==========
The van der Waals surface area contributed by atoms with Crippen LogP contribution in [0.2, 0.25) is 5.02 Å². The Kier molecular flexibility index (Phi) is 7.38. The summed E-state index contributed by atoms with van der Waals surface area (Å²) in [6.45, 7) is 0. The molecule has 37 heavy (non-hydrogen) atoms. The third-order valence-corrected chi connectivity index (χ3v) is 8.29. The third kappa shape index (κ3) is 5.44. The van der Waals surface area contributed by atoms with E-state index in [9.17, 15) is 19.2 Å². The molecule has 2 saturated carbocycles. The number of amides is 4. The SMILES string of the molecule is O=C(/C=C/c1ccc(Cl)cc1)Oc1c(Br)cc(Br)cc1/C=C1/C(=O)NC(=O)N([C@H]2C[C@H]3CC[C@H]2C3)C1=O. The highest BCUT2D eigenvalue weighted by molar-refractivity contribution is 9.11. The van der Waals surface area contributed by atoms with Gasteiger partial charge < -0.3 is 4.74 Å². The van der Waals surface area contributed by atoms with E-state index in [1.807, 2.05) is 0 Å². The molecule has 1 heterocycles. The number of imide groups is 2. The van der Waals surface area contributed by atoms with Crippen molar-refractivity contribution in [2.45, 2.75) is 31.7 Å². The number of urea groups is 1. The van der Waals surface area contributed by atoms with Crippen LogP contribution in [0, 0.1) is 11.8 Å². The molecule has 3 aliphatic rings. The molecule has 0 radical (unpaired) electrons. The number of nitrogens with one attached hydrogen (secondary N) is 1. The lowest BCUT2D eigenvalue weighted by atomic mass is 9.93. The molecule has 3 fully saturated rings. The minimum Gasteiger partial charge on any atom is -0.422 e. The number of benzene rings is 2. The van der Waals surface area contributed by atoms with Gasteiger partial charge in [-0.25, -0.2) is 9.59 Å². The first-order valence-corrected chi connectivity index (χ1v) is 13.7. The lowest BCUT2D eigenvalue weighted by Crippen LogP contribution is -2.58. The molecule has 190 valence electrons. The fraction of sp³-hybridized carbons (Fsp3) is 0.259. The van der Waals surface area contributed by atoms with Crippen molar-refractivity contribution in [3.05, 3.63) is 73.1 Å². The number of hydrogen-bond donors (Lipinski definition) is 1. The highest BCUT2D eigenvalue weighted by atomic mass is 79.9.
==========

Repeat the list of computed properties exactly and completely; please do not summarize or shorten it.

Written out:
The van der Waals surface area contributed by atoms with Crippen LogP contribution in [0.2, 0.25) is 5.02 Å². The Kier molecular flexibility index (Phi) is 7.38. The summed E-state index contributed by atoms with van der Waals surface area (Å²) in [6.45, 7) is 0. The molecule has 37 heavy (non-hydrogen) atoms. The third-order valence-corrected chi connectivity index (χ3v) is 8.29. The third kappa shape index (κ3) is 5.44. The van der Waals surface area contributed by atoms with E-state index in [9.17, 15) is 19.2 Å². The molecule has 2 saturated carbocycles. The number of amides is 4. The SMILES string of the molecule is O=C(/C=C/c1ccc(Cl)cc1)Oc1c(Br)cc(Br)cc1/C=C1/C(=O)NC(=O)N([C@H]2C[C@H]3CC[C@H]2C3)C1=O. The highest BCUT2D eigenvalue weighted by molar-refractivity contribution is 9.11. The van der Waals surface area contributed by atoms with Gasteiger partial charge < -0.3 is 4.74 Å². The van der Waals surface area contributed by atoms with E-state index in [1.807, 2.05) is 0 Å². The molecule has 1 heterocycles. The number of imide groups is 2. The van der Waals surface area contributed by atoms with Crippen molar-refractivity contribution in [2.45, 2.75) is 31.7 Å². The number of urea groups is 1. The van der Waals surface area contributed by atoms with Crippen LogP contribution in [0, 0.1) is 11.8 Å². The molecule has 3 aliphatic rings. The molecule has 0 radical (unpaired) electrons. The number of nitrogens with one attached hydrogen (secondary N) is 1. The lowest BCUT2D eigenvalue weighted by atomic mass is 9.93. The molecule has 3 fully saturated rings. The minimum Gasteiger partial charge on any atom is -0.422 e. The number of benzene rings is 2. The van der Waals surface area contributed by atoms with Gasteiger partial charge in [-0.25, -0.2) is 9.59 Å². The first-order valence-corrected chi connectivity index (χ1v) is 13.7. The lowest BCUT2D eigenvalue weighted by Crippen LogP contribution is -2.58. The molecule has 190 valence electrons. The fraction of sp³-hybridized carbons (Fsp3) is 0.259. The van der Waals surface area contributed by atoms with Crippen molar-refractivity contribution in [3.05, 3.63) is 73.1 Å². The number of hydrogen-bond donors (Lipinski definition) is 1. The highest BCUT2D eigenvalue weighted by atomic mass is 79.9.